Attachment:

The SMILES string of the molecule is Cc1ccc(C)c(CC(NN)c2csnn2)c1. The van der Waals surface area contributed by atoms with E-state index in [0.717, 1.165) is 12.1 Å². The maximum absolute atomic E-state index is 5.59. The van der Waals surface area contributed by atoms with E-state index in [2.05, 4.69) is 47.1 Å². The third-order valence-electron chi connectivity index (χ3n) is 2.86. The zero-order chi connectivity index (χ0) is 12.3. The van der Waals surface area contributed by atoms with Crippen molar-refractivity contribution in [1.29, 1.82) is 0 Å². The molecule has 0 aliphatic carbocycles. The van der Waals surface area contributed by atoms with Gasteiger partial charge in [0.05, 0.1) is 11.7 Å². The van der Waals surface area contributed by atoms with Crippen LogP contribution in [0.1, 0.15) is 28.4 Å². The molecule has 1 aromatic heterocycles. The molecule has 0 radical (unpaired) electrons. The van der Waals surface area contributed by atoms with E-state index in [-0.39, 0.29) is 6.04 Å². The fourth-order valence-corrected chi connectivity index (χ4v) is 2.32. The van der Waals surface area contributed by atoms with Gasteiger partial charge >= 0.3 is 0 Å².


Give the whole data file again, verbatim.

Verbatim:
The SMILES string of the molecule is Cc1ccc(C)c(CC(NN)c2csnn2)c1. The van der Waals surface area contributed by atoms with E-state index in [0.717, 1.165) is 12.1 Å². The maximum absolute atomic E-state index is 5.59. The van der Waals surface area contributed by atoms with E-state index in [2.05, 4.69) is 47.1 Å². The third-order valence-electron chi connectivity index (χ3n) is 2.86. The zero-order chi connectivity index (χ0) is 12.3. The van der Waals surface area contributed by atoms with Crippen molar-refractivity contribution in [1.29, 1.82) is 0 Å². The molecule has 0 aliphatic carbocycles. The van der Waals surface area contributed by atoms with Gasteiger partial charge in [0.05, 0.1) is 11.7 Å². The van der Waals surface area contributed by atoms with Crippen LogP contribution in [0.1, 0.15) is 28.4 Å². The molecule has 1 aromatic heterocycles. The molecule has 0 radical (unpaired) electrons. The van der Waals surface area contributed by atoms with E-state index in [-0.39, 0.29) is 6.04 Å². The fourth-order valence-corrected chi connectivity index (χ4v) is 2.32. The van der Waals surface area contributed by atoms with Gasteiger partial charge >= 0.3 is 0 Å².